Moderna begins next phase of Omicron-specific booster trial
(CNN) -- Moderna announced Wednesday that the first participant has been dosed in the company's Phase 2 clinical trial of a coronavirus vaccine booster shot that is specific to the Omicron variant.
Moderna is advancing the trial into its next phase as research published Wednesday in the New England Journal of Medicine found that a booster dose of the vaccine remained durable against the Omicron variant but did show signs of waning antibody protection.
"We are reassured by the antibody persistence against Omicron at six months after the currently authorized 50 μg booster of mRNA-1273. Nonetheless, given the long-term threat demonstrated by Omicron's immune escape, we are advancing our Omicron-specific variant vaccine booster candidate and we are pleased to begin this part of our Phase 2 study," CEO Stéphane Bancel said in a news release. "We are also evaluating whether to include this Omicron-specific candidate in our multivalent booster program."
Moderna said it expects to enroll about 600 people in the study, which will take place at up to 24 sites in the US. Some participants will have already received two doses of Moderna's vaccine, and some will have received a booster shot.
Moderna promises to share its data from the trial with public health leaders so they can make evidence-based decisions on the best booster strategy against the coronavirus going forward.
Pfizer and BioNTech, makers of the other major mRNA Covid-19 vaccine, announced Tuesday that they had begun their own Omicron-specific vaccine trials.
Omicron currently accounts for 99.9% of US Covid-19 infections, the US Centers for Disease Control and Prevention said Tuesday. The Delta variant makes up the remaining 0.1%.
The new study says the Moderna Covid-19 booster shot remains durable against the Omicron variant, but the antibody protection wanes and is six times lower six months after getting boosted.
The study also found that the neutralizing antibody levels declined against the Omicron variant much more rapidly than against the dominant strain of the virus that was circulating two years ago.
Research teams from Moderna, Duke University, Emory University, the Fred Hutchinson Cancer Research Center, the Baylor College of Medicine, the University of Maryland School of Medicine and the National Institutes of Health looked at blood samples of people who had received Moderna's Covid-19 vaccine.
Two doses of the vaccine elicited detectable neutralizing antibodies against the Omicron variant in 85% of the people one month after the second dose, but after seven months, neutralization of the variant was detected in only 55% of people.
Getting a third booster dose of 50 micrograms (μg) of vaccine resulted in a 20-fold rise in Omicron neutralization levels within four weeks after the boost was administered, but after six months, those levels fell 6.3-fold. By comparison, the durability of neutralization against the ancestral strain of the coronavirus fell only 2.3-fold after six months.
"While the antibody levels in study participants who received the boost continued to offer strong neutralizing activity, the levels of these antibodies declined faster for Omicron than for the early SARS-CoV-2 virus that was circulating two years ago," the researchers said in a news release.
The study had a few limitations. It included a small sample size, so it may not completely reflect how well the vaccine neutralizes the virus in diverse populations or in varying lengths of time before a person gets a booster.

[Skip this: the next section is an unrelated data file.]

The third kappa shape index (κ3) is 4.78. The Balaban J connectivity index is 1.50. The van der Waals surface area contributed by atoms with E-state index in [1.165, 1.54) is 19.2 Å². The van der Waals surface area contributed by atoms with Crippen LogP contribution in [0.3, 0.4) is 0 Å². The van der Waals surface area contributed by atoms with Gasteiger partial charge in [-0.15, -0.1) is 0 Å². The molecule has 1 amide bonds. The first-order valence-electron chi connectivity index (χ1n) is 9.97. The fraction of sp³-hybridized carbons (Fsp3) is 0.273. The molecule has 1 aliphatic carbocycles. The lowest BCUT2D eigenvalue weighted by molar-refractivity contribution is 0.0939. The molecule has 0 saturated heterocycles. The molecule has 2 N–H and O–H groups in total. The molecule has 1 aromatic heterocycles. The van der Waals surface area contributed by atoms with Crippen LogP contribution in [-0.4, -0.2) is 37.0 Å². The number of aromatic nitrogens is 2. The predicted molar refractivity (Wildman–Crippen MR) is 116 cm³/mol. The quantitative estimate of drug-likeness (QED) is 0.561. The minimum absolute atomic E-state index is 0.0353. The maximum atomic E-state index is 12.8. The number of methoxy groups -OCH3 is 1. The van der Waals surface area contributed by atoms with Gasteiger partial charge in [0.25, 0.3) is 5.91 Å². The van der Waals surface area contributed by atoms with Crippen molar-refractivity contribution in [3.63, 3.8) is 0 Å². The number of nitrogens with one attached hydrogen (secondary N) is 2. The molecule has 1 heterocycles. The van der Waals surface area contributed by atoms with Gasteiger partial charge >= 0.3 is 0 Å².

These were also not real-life studies, and scientists looked only at antibodies generated in blood. Studies indicate that levels of antibodies correlate with real-world protection, however.
Dave Montefiori, a co-author of the study and a professor in Duke University's Department of Surgery, said the drop in antibodies for the booster is very similar to the drop in antibodies to the Delta variant that was noted six months after the second dose of vaccine, which prompted the advent of booster doses.
"This is not uncommon, for mRNA vaccines or for vaccines in general," Montefiori said. "Antibodies go down because the body figures it does not need to maintain them at that high level. It doesn't mean there is no protection. There is immunologic memory."
Montefiori said that the concern is that the virus might change enough that the vaccine needs to be modified, and he noted Moderna's Omicron-specific booster trial.
But for now, he said, the data is not there yet, and the vaccines "are still working, and the boost is helping it to work better, even against Omicron."
Dr. William Schaffner, medical director of the National Foundation for Infectious Diseases and a professor of medicine at Vanderbilt University, was cautiously optimistic about the findings. "The good news is that Moderna, when boosted, will give very high levels of antibodies, and of course, that's very encouraging," said Schaffner, who was not involved in the new study. "But as we've learned with these Covid viruses, the antibody levels begin after a period of about six months to decline."
We've seen it before, Schaffner said, but we don't exactly know how this translates into real-world performance. "It's not clear whether this translates into reduced protection particularly for severe disease," he said.
Large population data shows that two doses of the vaccine plus a booster provides rigorous protection against severe disease, even against the Omicron variant.
"I think this study reinforces that basically, what was seen with the Pfizer vaccine plus boosting is replicated with Moderna also, and it may also be a harbinger or an early sign that at some interval down the road, as we get over this pandemic and get to a truce with this virus, that we may well have to get a periodic booster in order to maintain protection."
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